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Starting Out with Java: From Control Structures Through Objects Paperback – 7 Jun 2012

4.3 out of 5 stars
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4 star
27
3 star
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4.3 out of 5 stars 160 reviews from the U.S.

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About the Author

Tony Gaddis is the principal author of the Starting Out with series of textbooks. He has nearly two decades of experience teaching computer science courses, primarily at Haywood Community College. Tony is a highly acclaimed instructor who was previously selected as the North Carolina Community College Teacher of the Year, and has received the Teaching Excellence award from the National Institute for Staff and Organizational Development. The Starting Out with series includes introductory textbooks covering Programming Logic and Design, Alice, C++, Java, Microsoft Visual Basic, and Python. --This text refers to an alternate Paperback edition.

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Amazon.com: 4.3 out of 5 stars 160 reviews
9 of 9 people found the following review helpful
4.0 out of 5 stars Honest Review 14 Nov. 2015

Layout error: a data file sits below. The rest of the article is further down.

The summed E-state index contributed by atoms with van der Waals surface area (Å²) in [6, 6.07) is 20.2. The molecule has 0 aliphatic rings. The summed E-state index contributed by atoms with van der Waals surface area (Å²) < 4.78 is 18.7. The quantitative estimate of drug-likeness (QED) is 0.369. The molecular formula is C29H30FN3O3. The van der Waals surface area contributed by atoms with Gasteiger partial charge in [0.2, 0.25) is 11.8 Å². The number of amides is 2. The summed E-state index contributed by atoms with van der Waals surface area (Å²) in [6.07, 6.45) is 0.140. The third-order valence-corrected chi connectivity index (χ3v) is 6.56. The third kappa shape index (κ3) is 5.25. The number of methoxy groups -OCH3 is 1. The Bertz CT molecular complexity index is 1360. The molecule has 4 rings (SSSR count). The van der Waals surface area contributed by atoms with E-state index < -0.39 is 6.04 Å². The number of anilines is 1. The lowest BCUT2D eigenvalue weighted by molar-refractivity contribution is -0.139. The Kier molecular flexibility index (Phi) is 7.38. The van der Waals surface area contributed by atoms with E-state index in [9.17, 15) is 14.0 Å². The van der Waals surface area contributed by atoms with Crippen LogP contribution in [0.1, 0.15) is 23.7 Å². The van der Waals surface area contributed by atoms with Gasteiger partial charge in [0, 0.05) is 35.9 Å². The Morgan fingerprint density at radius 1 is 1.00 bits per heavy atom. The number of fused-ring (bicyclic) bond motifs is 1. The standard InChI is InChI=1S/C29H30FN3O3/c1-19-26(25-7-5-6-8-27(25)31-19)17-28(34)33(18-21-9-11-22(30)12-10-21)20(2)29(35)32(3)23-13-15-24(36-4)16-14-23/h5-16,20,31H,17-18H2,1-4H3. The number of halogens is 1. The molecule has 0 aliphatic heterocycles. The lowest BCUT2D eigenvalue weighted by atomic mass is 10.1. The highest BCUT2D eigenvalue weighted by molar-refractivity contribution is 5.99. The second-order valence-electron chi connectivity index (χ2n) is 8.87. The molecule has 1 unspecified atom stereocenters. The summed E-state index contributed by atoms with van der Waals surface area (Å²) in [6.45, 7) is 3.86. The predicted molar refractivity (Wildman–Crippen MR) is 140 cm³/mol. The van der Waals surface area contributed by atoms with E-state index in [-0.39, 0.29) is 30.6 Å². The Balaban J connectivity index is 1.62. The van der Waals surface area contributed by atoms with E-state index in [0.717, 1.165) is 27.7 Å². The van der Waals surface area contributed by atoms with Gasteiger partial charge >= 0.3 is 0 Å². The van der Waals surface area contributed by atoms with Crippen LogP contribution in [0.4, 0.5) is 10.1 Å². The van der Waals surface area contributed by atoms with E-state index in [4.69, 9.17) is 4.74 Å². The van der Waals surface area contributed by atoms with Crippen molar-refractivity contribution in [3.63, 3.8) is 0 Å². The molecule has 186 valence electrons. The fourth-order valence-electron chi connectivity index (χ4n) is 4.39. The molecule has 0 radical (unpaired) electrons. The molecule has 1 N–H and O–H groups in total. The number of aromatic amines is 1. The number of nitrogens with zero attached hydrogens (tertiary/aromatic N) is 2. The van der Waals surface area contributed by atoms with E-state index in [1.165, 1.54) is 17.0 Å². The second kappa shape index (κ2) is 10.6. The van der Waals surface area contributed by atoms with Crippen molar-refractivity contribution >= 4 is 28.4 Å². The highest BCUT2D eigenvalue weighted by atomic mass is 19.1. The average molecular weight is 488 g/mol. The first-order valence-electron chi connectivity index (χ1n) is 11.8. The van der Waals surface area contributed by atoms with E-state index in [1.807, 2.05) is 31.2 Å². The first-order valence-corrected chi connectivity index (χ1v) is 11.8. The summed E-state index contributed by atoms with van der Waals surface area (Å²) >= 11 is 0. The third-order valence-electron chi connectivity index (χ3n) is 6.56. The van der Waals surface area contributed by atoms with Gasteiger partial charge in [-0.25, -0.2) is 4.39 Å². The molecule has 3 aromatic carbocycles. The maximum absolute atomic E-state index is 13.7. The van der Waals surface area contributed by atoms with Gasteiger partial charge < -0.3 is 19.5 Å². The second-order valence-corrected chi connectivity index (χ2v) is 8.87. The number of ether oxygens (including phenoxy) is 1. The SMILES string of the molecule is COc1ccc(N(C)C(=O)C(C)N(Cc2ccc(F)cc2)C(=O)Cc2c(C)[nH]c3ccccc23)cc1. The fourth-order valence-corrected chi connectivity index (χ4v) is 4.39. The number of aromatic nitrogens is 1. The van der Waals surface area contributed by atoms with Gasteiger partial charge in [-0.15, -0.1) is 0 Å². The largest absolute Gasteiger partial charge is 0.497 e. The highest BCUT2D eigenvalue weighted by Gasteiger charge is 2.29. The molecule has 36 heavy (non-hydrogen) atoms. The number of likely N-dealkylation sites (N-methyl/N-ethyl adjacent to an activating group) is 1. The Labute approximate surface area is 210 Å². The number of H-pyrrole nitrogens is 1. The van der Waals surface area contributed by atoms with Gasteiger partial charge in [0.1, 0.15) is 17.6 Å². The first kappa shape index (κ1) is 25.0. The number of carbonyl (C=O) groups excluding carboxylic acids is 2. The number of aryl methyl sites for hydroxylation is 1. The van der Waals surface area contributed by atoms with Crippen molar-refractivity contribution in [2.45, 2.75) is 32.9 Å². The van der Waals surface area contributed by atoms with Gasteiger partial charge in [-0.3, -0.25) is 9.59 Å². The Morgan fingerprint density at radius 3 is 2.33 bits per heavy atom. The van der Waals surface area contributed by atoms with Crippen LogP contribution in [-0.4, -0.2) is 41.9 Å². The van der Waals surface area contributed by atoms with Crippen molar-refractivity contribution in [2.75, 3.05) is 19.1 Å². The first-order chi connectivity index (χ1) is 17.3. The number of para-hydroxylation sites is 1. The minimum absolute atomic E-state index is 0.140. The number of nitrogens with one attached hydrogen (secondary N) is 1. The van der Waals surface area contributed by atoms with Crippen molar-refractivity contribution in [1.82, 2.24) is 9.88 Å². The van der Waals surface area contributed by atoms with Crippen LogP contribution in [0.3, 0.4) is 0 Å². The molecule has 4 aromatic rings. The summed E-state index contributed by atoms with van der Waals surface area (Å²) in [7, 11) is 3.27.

By Mike - Published on Amazon.com
Format: Paperback Verified Purchase
oh boy here we go >_>

So I'm a college student at k-state. Why review this book then? well I actually am enjoying this book. As a person who hates text books because they are fairly difficult to understand (and I have aspergers), this book is the first text book I'm enjoying.
This book goes over a lot of stuff. From simple basics to some advance. I'm not sure who "Software Engineer" is but this book DOES go over the basics and moves towards some advanced stuff.

is it worth the money?
That depends on the person buying it. I'd say rent it first then buy it, take note you will be paying more in the end if you do that. I did do that and I have no regrets as a person who seriously enjoys programming.

What does it come with?
The book IF PURCHASED NEW, will have a code you can use to get access to some goodies like videos and files that have the code (i reccommend coding it down yourself for a better learning experience).

Do you reccomend the book?
Oh yes certainly. Again if your not a huge fan and just checking it out or simply taking the class to earn credits, just rent it. If your getting it for k-state and are just getting into the programming class, Start on chapter 2, that's where the coding begins so you'll get a better start for the semester.

Why 4/5 and not 5/5?
two things, it doesn't go over MVC (model-view-controller) which my prof does go over. and this book is paper back, whish it was hardback so that it would last me longer.
6 of 6 people found the following review helpful
3.0 out of 5 stars Review and Practice in each Ch. left one to wonder at the correct answer. 7 Feb. 2016
By Lillybrae - Published on Amazon.com
Format: Paperback Verified Purchase
I just finished Ch 4 and will be reading Ch 5 this week. Ch 4 had 80 pages in it. Ch 5 has 76. Since my Tech School does a Chapter a week, I had to read and digest 80 pages about Decision Structure code in one week. Then, I took the test which had about 10 questions on deciphering what some given code means. There was not enough practice for these kinds of "decipher what x = code" questions in the book.